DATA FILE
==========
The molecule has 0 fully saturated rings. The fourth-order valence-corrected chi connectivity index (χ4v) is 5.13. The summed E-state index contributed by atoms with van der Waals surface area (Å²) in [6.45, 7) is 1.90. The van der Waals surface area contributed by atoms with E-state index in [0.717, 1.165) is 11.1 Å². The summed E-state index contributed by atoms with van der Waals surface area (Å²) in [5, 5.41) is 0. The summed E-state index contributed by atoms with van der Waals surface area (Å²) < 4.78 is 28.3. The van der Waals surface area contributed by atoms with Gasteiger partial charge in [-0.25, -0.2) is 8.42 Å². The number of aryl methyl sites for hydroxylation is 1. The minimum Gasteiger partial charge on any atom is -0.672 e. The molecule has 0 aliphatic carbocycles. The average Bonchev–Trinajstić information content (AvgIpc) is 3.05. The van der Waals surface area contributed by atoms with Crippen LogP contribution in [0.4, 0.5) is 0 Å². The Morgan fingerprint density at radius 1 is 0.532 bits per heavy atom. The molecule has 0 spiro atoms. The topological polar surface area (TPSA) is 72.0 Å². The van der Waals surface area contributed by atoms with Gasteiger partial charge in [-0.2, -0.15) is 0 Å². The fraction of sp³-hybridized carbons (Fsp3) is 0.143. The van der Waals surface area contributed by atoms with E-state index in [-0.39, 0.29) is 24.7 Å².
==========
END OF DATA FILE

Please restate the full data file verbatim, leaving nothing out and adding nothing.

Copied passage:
The molecule has 0 fully saturated rings. The fourth-order valence-corrected chi connectivity index (χ4v) is 5.13. The summed E-state index contributed by atoms with van der Waals surface area (Å²) in [6.45, 7) is 1.90. The van der Waals surface area contributed by atoms with E-state index in [0.717, 1.165) is 11.1 Å². The summed E-state index contributed by atoms with van der Waals surface area (Å²) in [5, 5.41) is 0. The summed E-state index contributed by atoms with van der Waals surface area (Å²) < 4.78 is 28.3. The van der Waals surface area contributed by atoms with Gasteiger partial charge in [-0.25, -0.2) is 8.42 Å². The number of aryl methyl sites for hydroxylation is 1. The minimum Gasteiger partial charge on any atom is -0.672 e. The molecule has 0 aliphatic carbocycles. The average Bonchev–Trinajstić information content (AvgIpc) is 3.05. The van der Waals surface area contributed by atoms with Crippen LogP contribution in [0.4, 0.5) is 0 Å². The Morgan fingerprint density at radius 1 is 0.532 bits per heavy atom. The molecule has 0 spiro atoms. The topological polar surface area (TPSA) is 72.0 Å². The van der Waals surface area contributed by atoms with Gasteiger partial charge in [-0.2, -0.15) is 0 Å². The fraction of sp³-hybridized carbons (Fsp3) is 0.143. The van der Waals surface area contributed by atoms with E-state index in [-0.39, 0.29) is 24.7 Å².